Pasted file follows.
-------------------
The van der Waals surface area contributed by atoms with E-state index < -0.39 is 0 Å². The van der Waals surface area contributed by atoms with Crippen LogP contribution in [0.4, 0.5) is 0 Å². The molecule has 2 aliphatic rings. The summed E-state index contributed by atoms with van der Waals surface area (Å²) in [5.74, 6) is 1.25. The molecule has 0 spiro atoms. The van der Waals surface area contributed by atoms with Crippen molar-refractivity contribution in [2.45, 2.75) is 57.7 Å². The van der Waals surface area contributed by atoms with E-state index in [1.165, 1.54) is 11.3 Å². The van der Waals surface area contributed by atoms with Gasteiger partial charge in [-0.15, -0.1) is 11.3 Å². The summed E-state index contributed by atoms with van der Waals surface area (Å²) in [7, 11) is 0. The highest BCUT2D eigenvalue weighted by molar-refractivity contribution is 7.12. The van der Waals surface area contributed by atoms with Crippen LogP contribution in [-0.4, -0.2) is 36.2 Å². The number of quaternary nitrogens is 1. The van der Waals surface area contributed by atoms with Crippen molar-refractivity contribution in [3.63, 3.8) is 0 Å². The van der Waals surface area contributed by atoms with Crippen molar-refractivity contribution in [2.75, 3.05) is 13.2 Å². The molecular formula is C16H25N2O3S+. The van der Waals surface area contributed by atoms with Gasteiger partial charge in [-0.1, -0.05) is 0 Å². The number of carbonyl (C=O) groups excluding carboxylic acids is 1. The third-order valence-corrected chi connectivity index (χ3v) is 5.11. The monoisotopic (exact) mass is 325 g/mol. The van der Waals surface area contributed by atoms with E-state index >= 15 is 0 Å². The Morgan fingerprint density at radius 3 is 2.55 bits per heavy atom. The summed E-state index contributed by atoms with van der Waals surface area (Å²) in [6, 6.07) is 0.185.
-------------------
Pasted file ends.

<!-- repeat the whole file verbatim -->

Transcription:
The van der Waals surface area contributed by atoms with E-state index < -0.39 is 0 Å². The van der Waals surface area contributed by atoms with Crippen LogP contribution in [0.4, 0.5) is 0 Å². The molecule has 2 aliphatic rings. The summed E-state index contributed by atoms with van der Waals surface area (Å²) in [5.74, 6) is 1.25. The molecule has 0 spiro atoms. The van der Waals surface area contributed by atoms with Crippen molar-refractivity contribution in [2.45, 2.75) is 57.7 Å². The van der Waals surface area contributed by atoms with E-state index in [1.165, 1.54) is 11.3 Å². The van der Waals surface area contributed by atoms with Gasteiger partial charge in [-0.15, -0.1) is 11.3 Å². The summed E-state index contributed by atoms with van der Waals surface area (Å²) in [7, 11) is 0. The highest BCUT2D eigenvalue weighted by molar-refractivity contribution is 7.12. The van der Waals surface area contributed by atoms with Crippen LogP contribution in [-0.4, -0.2) is 36.2 Å². The number of quaternary nitrogens is 1. The van der Waals surface area contributed by atoms with Crippen molar-refractivity contribution in [3.63, 3.8) is 0 Å². The van der Waals surface area contributed by atoms with Crippen molar-refractivity contribution in [2.75, 3.05) is 13.2 Å². The molecular formula is C16H25N2O3S+. The van der Waals surface area contributed by atoms with Gasteiger partial charge in [-0.1, -0.05) is 0 Å². The number of carbonyl (C=O) groups excluding carboxylic acids is 1. The third-order valence-corrected chi connectivity index (χ3v) is 5.11. The monoisotopic (exact) mass is 325 g/mol. The van der Waals surface area contributed by atoms with E-state index >= 15 is 0 Å². The Morgan fingerprint density at radius 3 is 2.55 bits per heavy atom. The summed E-state index contributed by atoms with van der Waals surface area (Å²) in [6, 6.07) is 0.185.